2nd Grade

Welcome to the Wonderful World of 2nd Grade!

  Group of Grade 2 Teachers   

Meet the 2nd Grade Teachers

2-1 (ICT): Ms. Meyers & Ms. Tzanos

2-2 (ICT): Ms. Torres & Ms. Naranjo

2-3 (ENL): Ms. A. Rodriguez

2-4: Ms. DiSalvo

2-5: Ms. L. Rodriguez

2/3-8: Ms. Gerace

2nd Grade Calendar

View Monthly Calendar


  • Junior Great Books

    We will be launching the Junior Great Books program in 2nd grade this week!

    2nd Grade
  • Welcome to 2nd Grade

    Welcome to our 2nd grade page! You will be able to access important information, special announcements, and events here. We're looking forward to a wonderful year together!

    2nd Grade
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Reading Workshop Units of Study

September/October: Second Grade Reading Growth Spurt

October/November: Growing Word Solving Muscles

November/December: Becoming Experts: Reading Nonfiction

December/January: Series Book Clubs

February/March: Bigger Books Mean Amping Up Reading Power

March/April: Accelerating Readers' Growth in Longer Fiction Books

May/June: Reading Nonfiction Cover to Cover: Nonfiction Book Clubs

Writing Units of Study

September: Revving Up Writing Muscles

October: Lessons from the Masters: Improving Narrative Writing

November/December: The How-To Guide to Nonfiction Writing

December/January: Writing Gripping Fictional Stories

February/March: Poetry: Big Thoughts in Small Packages

March/April: Writing About Reading

April/May/June: Nonfiction Writing Projects

Math Units of Study

September: Sums and Differences to 100

October: Place Value, Counting, and Comparison of Numbers to 1,000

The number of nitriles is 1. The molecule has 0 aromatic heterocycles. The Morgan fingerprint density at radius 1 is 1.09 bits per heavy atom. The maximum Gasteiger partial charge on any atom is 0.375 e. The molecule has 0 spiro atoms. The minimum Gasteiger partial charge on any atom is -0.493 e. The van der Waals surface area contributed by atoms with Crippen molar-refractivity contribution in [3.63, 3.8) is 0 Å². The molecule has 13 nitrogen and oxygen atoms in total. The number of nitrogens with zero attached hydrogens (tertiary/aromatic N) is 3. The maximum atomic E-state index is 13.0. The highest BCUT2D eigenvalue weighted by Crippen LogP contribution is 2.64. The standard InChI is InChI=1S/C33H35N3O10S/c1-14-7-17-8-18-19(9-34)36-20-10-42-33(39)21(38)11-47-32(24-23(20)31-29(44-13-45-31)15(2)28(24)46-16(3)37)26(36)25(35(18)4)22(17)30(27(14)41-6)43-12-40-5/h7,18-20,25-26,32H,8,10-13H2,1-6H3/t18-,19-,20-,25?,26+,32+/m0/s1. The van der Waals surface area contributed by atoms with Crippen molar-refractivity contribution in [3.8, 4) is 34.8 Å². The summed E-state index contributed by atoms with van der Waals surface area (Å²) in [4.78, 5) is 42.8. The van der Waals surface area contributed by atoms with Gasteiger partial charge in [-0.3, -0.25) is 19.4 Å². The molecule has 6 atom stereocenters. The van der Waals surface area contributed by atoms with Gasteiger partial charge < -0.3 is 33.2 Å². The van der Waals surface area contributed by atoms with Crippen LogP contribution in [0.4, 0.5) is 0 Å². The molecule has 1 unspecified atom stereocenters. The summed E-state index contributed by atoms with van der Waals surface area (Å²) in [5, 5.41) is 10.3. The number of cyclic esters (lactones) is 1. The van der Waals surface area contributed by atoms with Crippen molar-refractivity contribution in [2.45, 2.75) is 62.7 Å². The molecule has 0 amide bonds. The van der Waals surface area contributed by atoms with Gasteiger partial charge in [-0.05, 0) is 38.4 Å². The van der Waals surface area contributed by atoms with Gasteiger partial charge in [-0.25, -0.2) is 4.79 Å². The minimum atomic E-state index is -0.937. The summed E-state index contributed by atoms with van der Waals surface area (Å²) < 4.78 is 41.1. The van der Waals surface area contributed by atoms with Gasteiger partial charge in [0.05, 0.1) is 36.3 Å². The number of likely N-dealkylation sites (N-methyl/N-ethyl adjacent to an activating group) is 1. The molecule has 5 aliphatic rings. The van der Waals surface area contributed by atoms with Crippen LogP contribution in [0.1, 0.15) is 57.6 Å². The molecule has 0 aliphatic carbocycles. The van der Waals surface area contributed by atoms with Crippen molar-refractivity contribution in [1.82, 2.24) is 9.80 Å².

November/December: Addition and Subtraction Within 200 with Word Problems to 100

January: Addition and Subtraction Within 1,000 with Word Problems to 100

February: Foundations of Multiplication and Division

March: Addition and Subtraction of Length Units

April/May: Problem Solving with Length, Money, and Data

June: Time, Shapes, and Fractions as Equal Parts of Shapes

Social Studies & Science Units of Study

Social Studies

September-November: Our Communities Geography

December-February: New York City Over Time

March/April: Urban, Suburban, and Rural Communities

May/June: Rights, Rules, and Responsibilities



September-November: Plant and Animal Relationships

December-March: Properties of Materials

April-June: Changing Landforms

Assessment Calendar Overview


Running Record Assessment


Unit Dates

Post On-Demand

Revving Up Writing Muscles 9/9-9/27  
Lessons from the Masters 10/2-11/8 11/6 & 11/7
Nonfiction Writing 11/12-12/13 12/11 & 12/12
Writing Gripping Fictional Stories 12/16-1/31 1/29 & 1/30
Poetry 2/3-3/13  
Writing About Reading 3/16-4/24 4/22 & 4/23
Nonfiction Writing Projects 4/27-6/5 6/2 & 6/3


Module Dates
1 Pre-Test: 9/6 and Post-Test: 9/20
3 Pre-Test: 9/23 and Post-Test: 10/29
4 Pre-Test: 11/1 and Post-Test: 12/19
5 Pre-Test: 1/2 and Post-Test 1/29
6 Pre-Test: 2/3 and Post-Test: 3/11
2 Pre-Test: 3/13 and Post-Test: 4/2
7 Pre-Test: 4/6 and Post-Test: 5/1 (Part 1) & 5/27 (Part 2)
8 Pre-Test: 5/28 and Post-Test: 6/22

Grading Policy


Report card grades based on: Teachers College reading level benchmarks.


G or below = 1

H/I = 2

J/K/L = 3

M or above = 4


I or below = 1

J/K = 2

L/M = 3

N or above = 4


J or below = 1

K/L = 2

M = 3

N or above = 4